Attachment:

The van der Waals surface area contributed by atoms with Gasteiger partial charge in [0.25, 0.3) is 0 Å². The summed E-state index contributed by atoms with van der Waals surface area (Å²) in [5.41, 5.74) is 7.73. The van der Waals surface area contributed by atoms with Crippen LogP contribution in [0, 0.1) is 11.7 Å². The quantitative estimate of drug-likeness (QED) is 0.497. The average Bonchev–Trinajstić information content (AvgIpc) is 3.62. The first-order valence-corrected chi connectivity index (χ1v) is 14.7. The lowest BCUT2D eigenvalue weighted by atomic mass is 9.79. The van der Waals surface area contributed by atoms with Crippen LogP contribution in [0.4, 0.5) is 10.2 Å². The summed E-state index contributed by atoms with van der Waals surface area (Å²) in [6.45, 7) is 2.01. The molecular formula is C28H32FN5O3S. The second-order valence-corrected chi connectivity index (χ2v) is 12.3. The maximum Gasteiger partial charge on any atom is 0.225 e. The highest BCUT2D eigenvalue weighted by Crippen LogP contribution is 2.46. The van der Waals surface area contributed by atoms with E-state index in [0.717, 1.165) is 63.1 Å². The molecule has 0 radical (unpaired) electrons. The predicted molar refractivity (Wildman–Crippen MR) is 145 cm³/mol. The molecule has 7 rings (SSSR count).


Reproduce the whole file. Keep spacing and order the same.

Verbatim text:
The van der Waals surface area contributed by atoms with Gasteiger partial charge in [0.25, 0.3) is 0 Å². The summed E-state index contributed by atoms with van der Waals surface area (Å²) in [5.41, 5.74) is 7.73. The van der Waals surface area contributed by atoms with Crippen LogP contribution in [0, 0.1) is 11.7 Å². The quantitative estimate of drug-likeness (QED) is 0.497. The average Bonchev–Trinajstić information content (AvgIpc) is 3.62. The first-order valence-corrected chi connectivity index (χ1v) is 14.7. The lowest BCUT2D eigenvalue weighted by atomic mass is 9.79. The van der Waals surface area contributed by atoms with Crippen LogP contribution in [0.4, 0.5) is 10.2 Å². The summed E-state index contributed by atoms with van der Waals surface area (Å²) in [6.45, 7) is 2.01. The molecular formula is C28H32FN5O3S. The second-order valence-corrected chi connectivity index (χ2v) is 12.3. The maximum Gasteiger partial charge on any atom is 0.225 e. The highest BCUT2D eigenvalue weighted by Crippen LogP contribution is 2.46. The van der Waals surface area contributed by atoms with E-state index in [0.717, 1.165) is 63.1 Å². The molecule has 0 radical (unpaired) electrons. The predicted molar refractivity (Wildman–Crippen MR) is 145 cm³/mol. The molecule has 7 rings (SSSR count).